A funny thing happened this Christmas, I was gifted an AeroPress from both my sister and girlfriend. So it means I have one to test out in this AeroPress review and one to give away to my email subscribers. I'll be sending out a blast soon. Read on for my first impressions.
But getting back on topic, the first thing I wondered when I first heard about the Aeropress was whether the hype is justified. I saw all these other bloggers raving about it, but most of them drink black coffee frequently unlike me. I'm more of an espresso fan.
For those looking for the short answer I can safely say, yes. The hype is justified as long as you don't mind the prep time.
2023 Update: AeroPress has come out with a new version of the AeroPress called the "Go", we've reviewed this one too, click here for the AeroPress Go review.
Unboxing The AeroPress
First let's talk about what you'll find inside Aerobie's AeroPress. It's a pretty compact packaging with little wasted space.
In the box you'll find the following:
- The AeroPress tube and piston.
- A stirring wand, coffee scoop, and coffee funnel.
- The plastic filter, 350 paper filters, and filter basket.
- Oh, and can't forget the instruction book.
I also shot an unboxing and taste test video that you can check out below.
How To Make AeroPress Coffee
Making coffee with the AeroPress is very easy after you've done it once - it's one of the more unconventional ways of making coffee after all.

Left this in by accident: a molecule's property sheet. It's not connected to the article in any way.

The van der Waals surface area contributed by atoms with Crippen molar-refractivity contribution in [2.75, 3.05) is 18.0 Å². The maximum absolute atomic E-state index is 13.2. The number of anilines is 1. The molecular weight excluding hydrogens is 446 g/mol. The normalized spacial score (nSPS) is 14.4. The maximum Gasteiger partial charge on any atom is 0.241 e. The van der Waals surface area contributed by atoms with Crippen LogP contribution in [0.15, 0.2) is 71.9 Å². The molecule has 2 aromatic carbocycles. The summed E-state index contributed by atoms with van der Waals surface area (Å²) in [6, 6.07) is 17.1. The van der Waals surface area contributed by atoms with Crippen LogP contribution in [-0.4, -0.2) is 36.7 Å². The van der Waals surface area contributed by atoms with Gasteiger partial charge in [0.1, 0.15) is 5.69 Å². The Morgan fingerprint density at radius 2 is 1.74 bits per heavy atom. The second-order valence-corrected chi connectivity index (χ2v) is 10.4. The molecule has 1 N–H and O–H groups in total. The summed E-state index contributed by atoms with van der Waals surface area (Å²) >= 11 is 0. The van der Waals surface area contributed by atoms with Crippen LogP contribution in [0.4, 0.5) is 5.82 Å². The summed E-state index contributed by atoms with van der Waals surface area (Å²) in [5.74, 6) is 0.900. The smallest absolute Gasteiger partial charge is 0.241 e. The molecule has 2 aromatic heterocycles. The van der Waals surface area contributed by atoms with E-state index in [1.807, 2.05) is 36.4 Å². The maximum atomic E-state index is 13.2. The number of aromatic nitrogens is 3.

You simply add a paper filter inside the BPA free plastic filter, screw the filter onto the AeroPress tube, place the tube onto a mug, add one scoop of coffee, pour in hot water (176 fahrenheit / 80 celsius), then slowly extract the coffee into the mug below by gently pressing down the piston.
You can see me making my first ever AeroPress in the video below.
The one thing you should note though is there's is a bit more prep time involved when compared to other black coffee making methods.
So if you're the type of person that wants to make a coffee quickly in the morning, a french press or espresso maker may be better options for you.
But if you opt for the extra prep time you'll be rewarded with a great tasting coffee.
I also think the AeroPress is one of the best suited coffee makers for road trips and the outdoors due to the fact of how rugged it is. The plastic is 100% heat and shatter proof.
Barista Tip: If you're taking the AeroPress camping I recommend picking up a reusable mesh filter to replace the papers one. They save space and can be bought on Amazon.
How Does AeroPress Taste?
Aerobie describes the AeroPress as a "coffee and espresso maker."
The first part of that statement is true, but in no way does it make espresso, but I can see why they marketed it that way.
I would describe the taste as something halfway between an espresso and a french press.
The coffee is strong and flavors intense. It retains the subtle fruity and nutty notes of coffee, which is usually diluted in other black coffee extractions like french press.
If you're not an avid espresso drinker you may even need to water down the coffee. I enjoyed it straight and hot.
But the fact of the matter is a manual coffee maker like the AeroPress does not produce the pressure needed or temperature stability required to produce espresso.
I say this as a barista who has extracted more espressos than I can hope to count - many, many thousands.
It's a extraction coffee maker, not an espresso maker.
It still tastes great though.
And I think that it is this more subtle intensity when compared to espresso that makes it very enjoyable to drink.